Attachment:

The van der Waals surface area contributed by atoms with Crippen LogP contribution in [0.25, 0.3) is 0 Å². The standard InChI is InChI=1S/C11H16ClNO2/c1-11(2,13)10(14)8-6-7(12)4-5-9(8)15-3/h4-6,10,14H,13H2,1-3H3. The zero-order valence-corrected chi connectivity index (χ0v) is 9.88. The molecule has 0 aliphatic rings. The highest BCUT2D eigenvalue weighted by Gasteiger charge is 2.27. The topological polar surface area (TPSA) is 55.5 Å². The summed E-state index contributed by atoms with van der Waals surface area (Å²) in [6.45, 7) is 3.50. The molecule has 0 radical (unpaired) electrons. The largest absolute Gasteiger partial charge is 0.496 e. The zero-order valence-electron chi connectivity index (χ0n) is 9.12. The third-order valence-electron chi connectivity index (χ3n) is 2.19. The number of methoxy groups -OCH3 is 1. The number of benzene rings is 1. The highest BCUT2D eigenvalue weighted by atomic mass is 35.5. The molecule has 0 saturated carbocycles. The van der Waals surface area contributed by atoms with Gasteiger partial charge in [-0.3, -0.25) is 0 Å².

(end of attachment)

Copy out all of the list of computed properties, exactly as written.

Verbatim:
The van der Waals surface area contributed by atoms with Crippen LogP contribution in [0.25, 0.3) is 0 Å². The standard InChI is InChI=1S/C11H16ClNO2/c1-11(2,13)10(14)8-6-7(12)4-5-9(8)15-3/h4-6,10,14H,13H2,1-3H3. The zero-order valence-corrected chi connectivity index (χ0v) is 9.88. The molecule has 0 aliphatic rings. The highest BCUT2D eigenvalue weighted by Gasteiger charge is 2.27. The topological polar surface area (TPSA) is 55.5 Å². The summed E-state index contributed by atoms with van der Waals surface area (Å²) in [6.45, 7) is 3.50. The molecule has 0 radical (unpaired) electrons. The largest absolute Gasteiger partial charge is 0.496 e. The zero-order valence-electron chi connectivity index (χ0n) is 9.12. The third-order valence-electron chi connectivity index (χ3n) is 2.19. The number of methoxy groups -OCH3 is 1. The number of benzene rings is 1. The highest BCUT2D eigenvalue weighted by atomic mass is 35.5. The molecule has 0 saturated carbocycles. The van der Waals surface area contributed by atoms with Gasteiger partial charge in [-0.3, -0.25) is 0 Å².